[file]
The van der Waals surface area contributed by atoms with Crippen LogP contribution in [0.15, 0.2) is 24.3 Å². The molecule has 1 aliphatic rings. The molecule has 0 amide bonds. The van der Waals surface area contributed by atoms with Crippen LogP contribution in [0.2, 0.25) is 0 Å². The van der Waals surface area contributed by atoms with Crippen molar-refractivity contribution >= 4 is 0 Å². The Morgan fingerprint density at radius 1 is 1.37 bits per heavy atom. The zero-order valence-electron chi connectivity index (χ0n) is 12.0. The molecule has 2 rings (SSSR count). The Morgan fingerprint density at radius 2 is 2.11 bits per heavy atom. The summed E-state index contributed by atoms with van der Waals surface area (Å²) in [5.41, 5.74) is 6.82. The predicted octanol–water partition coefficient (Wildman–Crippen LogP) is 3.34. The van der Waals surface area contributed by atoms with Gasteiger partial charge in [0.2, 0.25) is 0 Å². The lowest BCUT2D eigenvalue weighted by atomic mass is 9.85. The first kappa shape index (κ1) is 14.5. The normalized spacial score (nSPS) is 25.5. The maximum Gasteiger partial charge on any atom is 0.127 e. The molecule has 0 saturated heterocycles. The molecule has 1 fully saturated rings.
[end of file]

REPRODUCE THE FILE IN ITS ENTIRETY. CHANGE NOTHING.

The van der Waals surface area contributed by atoms with Crippen LogP contribution in [0.15, 0.2) is 24.3 Å². The molecule has 1 aliphatic rings. The molecule has 0 amide bonds. The van der Waals surface area contributed by atoms with Crippen LogP contribution in [0.2, 0.25) is 0 Å². The van der Waals surface area contributed by atoms with Crippen molar-refractivity contribution >= 4 is 0 Å². The Morgan fingerprint density at radius 1 is 1.37 bits per heavy atom. The zero-order valence-electron chi connectivity index (χ0n) is 12.0. The molecule has 2 rings (SSSR count). The Morgan fingerprint density at radius 2 is 2.11 bits per heavy atom. The summed E-state index contributed by atoms with van der Waals surface area (Å²) in [5.41, 5.74) is 6.82. The predicted octanol–water partition coefficient (Wildman–Crippen LogP) is 3.34. The van der Waals surface area contributed by atoms with Gasteiger partial charge in [0.2, 0.25) is 0 Å². The lowest BCUT2D eigenvalue weighted by atomic mass is 9.85. The first kappa shape index (κ1) is 14.5. The normalized spacial score (nSPS) is 25.5. The maximum Gasteiger partial charge on any atom is 0.127 e. The molecule has 0 saturated heterocycles. The molecule has 1 fully saturated rings.